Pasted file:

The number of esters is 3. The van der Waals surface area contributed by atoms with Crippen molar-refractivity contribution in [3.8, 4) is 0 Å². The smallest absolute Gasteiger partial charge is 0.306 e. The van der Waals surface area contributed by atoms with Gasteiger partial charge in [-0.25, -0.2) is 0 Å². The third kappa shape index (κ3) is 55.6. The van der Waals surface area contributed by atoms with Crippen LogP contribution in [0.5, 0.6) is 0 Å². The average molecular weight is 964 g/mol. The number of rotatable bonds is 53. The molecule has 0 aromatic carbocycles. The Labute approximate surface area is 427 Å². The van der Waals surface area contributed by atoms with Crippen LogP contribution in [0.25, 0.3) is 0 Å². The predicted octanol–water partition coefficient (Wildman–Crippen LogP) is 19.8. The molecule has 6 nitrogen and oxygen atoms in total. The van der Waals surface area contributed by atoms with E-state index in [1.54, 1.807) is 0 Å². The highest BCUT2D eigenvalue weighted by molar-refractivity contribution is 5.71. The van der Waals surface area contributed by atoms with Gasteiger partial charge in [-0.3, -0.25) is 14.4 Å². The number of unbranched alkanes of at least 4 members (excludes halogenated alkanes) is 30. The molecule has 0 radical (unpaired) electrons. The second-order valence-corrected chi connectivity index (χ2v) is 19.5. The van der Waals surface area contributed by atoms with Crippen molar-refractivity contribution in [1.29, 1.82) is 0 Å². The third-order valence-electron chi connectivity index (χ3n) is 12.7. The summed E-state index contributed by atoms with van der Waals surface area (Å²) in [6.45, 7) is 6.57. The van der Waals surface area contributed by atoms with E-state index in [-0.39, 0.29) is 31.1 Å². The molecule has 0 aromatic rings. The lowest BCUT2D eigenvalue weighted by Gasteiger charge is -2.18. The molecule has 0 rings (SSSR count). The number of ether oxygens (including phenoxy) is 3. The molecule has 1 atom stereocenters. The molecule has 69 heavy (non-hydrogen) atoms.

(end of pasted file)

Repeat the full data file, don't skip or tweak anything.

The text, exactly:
The number of esters is 3. The van der Waals surface area contributed by atoms with Crippen molar-refractivity contribution in [3.8, 4) is 0 Å². The smallest absolute Gasteiger partial charge is 0.306 e. The van der Waals surface area contributed by atoms with Gasteiger partial charge in [-0.25, -0.2) is 0 Å². The third kappa shape index (κ3) is 55.6. The van der Waals surface area contributed by atoms with Crippen LogP contribution in [0.5, 0.6) is 0 Å². The average molecular weight is 964 g/mol. The number of rotatable bonds is 53. The molecule has 0 aromatic carbocycles. The Labute approximate surface area is 427 Å². The van der Waals surface area contributed by atoms with Crippen LogP contribution in [0.25, 0.3) is 0 Å². The predicted octanol–water partition coefficient (Wildman–Crippen LogP) is 19.8. The molecule has 6 nitrogen and oxygen atoms in total. The van der Waals surface area contributed by atoms with E-state index in [1.54, 1.807) is 0 Å². The highest BCUT2D eigenvalue weighted by molar-refractivity contribution is 5.71. The van der Waals surface area contributed by atoms with Gasteiger partial charge in [-0.3, -0.25) is 14.4 Å². The number of unbranched alkanes of at least 4 members (excludes halogenated alkanes) is 30. The molecule has 0 radical (unpaired) electrons. The second-order valence-corrected chi connectivity index (χ2v) is 19.5. The van der Waals surface area contributed by atoms with Crippen molar-refractivity contribution in [1.29, 1.82) is 0 Å². The third-order valence-electron chi connectivity index (χ3n) is 12.7. The summed E-state index contributed by atoms with van der Waals surface area (Å²) in [6.45, 7) is 6.57. The van der Waals surface area contributed by atoms with E-state index in [-0.39, 0.29) is 31.1 Å². The molecule has 0 aromatic rings. The lowest BCUT2D eigenvalue weighted by Gasteiger charge is -2.18. The molecule has 0 rings (SSSR count). The number of ether oxygens (including phenoxy) is 3. The molecule has 1 atom stereocenters. The molecule has 69 heavy (non-hydrogen) atoms.